Washington’s top diplomat on Monday stressed the importance of stability in the Taiwan Strait in a meeting with China’s vice president as the rival powers held their second high-level talks in days.
US Secretary of State Antony Blinken, meeting Chinese Vice President Han Zheng (韓正) in New York on the sidelines of the UN General Assembly, said he believed in “face-to-face diplomacy” to deal with disagreements.
“I think it’s a good thing that we have this opportunity to build on the recent high-level engagements that our countries have had,” Blinken told Han as they opened their meeting at China’s mission to the UN.
The talks aim to “make sure that we’re maintaining open communications and demonstrate that we are responsibly managing the relationship between our two countries,” he said.
Han said that the world’s two largest economies face “a lot of difficulties and challenges.”
“The world needs healthy and stable US-China relations, which benefit not only China and the US, but the whole world,” Han said.
The meeting comes as the US watches personnel changes in Beijing with growing intrigue.
Former minister of foreign affairs Qin Gang (秦剛), handpicked by Chinese President Xi Jinping (習近平), was abruptly replaced in July by veteran policymaker Wang Yi (王毅).
US officials initially expected Wang to travel to the annual UN meeting, where he might have met briefly with US President Joe Biden, but instead China sent Han, better known for his tenure as mayor of Shanghai than for diplomacy.
Wang, who also is the Chinese Communist Party foreign policy director, held talks with Biden’s National Security Adviser Jake Sullivan in Malta at the weekend.
The US and China remain at loggerheads on a host of issues, including Taiwan.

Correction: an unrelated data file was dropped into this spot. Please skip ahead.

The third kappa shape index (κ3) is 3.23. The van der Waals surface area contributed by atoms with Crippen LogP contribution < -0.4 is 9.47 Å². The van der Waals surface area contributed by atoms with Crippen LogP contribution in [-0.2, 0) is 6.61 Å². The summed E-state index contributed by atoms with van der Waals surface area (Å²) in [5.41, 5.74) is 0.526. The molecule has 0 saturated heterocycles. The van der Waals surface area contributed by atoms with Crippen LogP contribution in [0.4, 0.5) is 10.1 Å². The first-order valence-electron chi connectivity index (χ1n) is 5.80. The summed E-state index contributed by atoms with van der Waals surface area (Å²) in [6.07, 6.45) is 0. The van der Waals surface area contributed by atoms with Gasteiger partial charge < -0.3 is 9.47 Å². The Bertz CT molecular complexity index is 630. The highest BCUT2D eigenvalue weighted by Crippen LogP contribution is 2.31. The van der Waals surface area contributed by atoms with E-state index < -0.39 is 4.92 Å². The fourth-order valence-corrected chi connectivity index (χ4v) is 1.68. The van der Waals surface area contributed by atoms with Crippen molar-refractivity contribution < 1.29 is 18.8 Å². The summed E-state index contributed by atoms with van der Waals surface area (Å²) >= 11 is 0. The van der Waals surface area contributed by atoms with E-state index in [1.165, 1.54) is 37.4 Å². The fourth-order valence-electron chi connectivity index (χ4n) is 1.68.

China charges that the US is stirring up Taiwanese independence supporters, and has repeatedly staged shows of force.
The US says it is seeking the preservation of the “status quo” and has stepped up support, including last month for the first time approving direct military aid to Taiwan, which traditionally buys its own weapons.
Blinken in the talks with Han “underscored the importance of maintaining peace and stability across the Taiwan Strait,” US Department of State spokesman Matthew Miller said.
Touching on nations with close ties with China, Blinken also discussed “provocative actions” by North Korea and Russia’s invasion of Ukraine, Miller said.
China has also been outraged by US restrictions on high-end investment and exports of semiconductors from the US, which says it is doing that to safeguard its own security, but the tone has become comparatively civil.
Blinken and US Secretary of the Treasury Janet Yellen traveled this year to Beijing, resuming contact that had all but ceased during the COVID-19 pandemic.
Meanwhile, Blinken on Monday also met with Japanese Minister of Foreign Affairs Yoko Kamikawa and agreed on the necessity of stability in the Taiwan Strait.
“The Secretary and Foreign Minister also reaffirmed the importance of maintaining peace and stability in the Taiwan Strait, as well as upholding international law in the East and South China seas,” a statement issued by the State Department said following their talks.
“They also agreed to continue cooperation with other global partners to promote security and prosperity for our two nations, the Indo-Pacific region, and the world,” it said, adding that the two also agreed on “the importance of further bilateral cooperation, as well as trilateral cooperation with the Republic of Korea.”
Additional reporting by staff writer
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